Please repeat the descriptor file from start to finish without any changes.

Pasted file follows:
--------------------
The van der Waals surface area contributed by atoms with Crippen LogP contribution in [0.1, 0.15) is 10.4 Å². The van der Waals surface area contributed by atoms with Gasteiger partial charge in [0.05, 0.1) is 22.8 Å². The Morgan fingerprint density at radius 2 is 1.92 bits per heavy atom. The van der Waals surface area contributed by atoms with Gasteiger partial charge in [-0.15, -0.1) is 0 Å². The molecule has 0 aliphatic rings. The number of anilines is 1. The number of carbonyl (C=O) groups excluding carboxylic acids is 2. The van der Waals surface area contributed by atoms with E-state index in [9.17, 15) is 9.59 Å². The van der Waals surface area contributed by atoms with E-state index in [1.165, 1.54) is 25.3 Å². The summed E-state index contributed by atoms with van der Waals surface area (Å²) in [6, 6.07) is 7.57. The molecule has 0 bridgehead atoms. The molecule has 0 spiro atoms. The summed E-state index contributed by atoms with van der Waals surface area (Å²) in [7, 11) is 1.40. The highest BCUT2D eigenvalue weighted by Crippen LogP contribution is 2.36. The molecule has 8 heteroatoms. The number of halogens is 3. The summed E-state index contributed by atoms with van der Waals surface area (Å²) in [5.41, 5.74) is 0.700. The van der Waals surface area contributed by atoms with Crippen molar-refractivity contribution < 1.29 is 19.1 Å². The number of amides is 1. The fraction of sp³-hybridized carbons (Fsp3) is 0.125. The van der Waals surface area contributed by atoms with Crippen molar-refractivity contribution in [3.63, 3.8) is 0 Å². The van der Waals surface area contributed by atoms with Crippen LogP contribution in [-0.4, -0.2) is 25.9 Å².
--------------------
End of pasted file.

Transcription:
The van der Waals surface area contributed by atoms with Crippen LogP contribution in [0.1, 0.15) is 10.4 Å². The van der Waals surface area contributed by atoms with Gasteiger partial charge in [0.05, 0.1) is 22.8 Å². The Morgan fingerprint density at radius 2 is 1.92 bits per heavy atom. The van der Waals surface area contributed by atoms with Gasteiger partial charge in [-0.15, -0.1) is 0 Å². The molecule has 0 aliphatic rings. The number of anilines is 1. The number of carbonyl (C=O) groups excluding carboxylic acids is 2. The van der Waals surface area contributed by atoms with E-state index in [9.17, 15) is 9.59 Å². The van der Waals surface area contributed by atoms with E-state index in [1.165, 1.54) is 25.3 Å². The summed E-state index contributed by atoms with van der Waals surface area (Å²) in [6, 6.07) is 7.57. The molecule has 0 bridgehead atoms. The molecule has 0 spiro atoms. The summed E-state index contributed by atoms with van der Waals surface area (Å²) in [7, 11) is 1.40. The highest BCUT2D eigenvalue weighted by Crippen LogP contribution is 2.36. The molecule has 8 heteroatoms. The number of halogens is 3. The summed E-state index contributed by atoms with van der Waals surface area (Å²) in [5.41, 5.74) is 0.700. The van der Waals surface area contributed by atoms with Crippen molar-refractivity contribution < 1.29 is 19.1 Å². The number of amides is 1. The fraction of sp³-hybridized carbons (Fsp3) is 0.125. The van der Waals surface area contributed by atoms with Crippen molar-refractivity contribution in [3.63, 3.8) is 0 Å². The van der Waals surface area contributed by atoms with Crippen LogP contribution in [-0.4, -0.2) is 25.9 Å².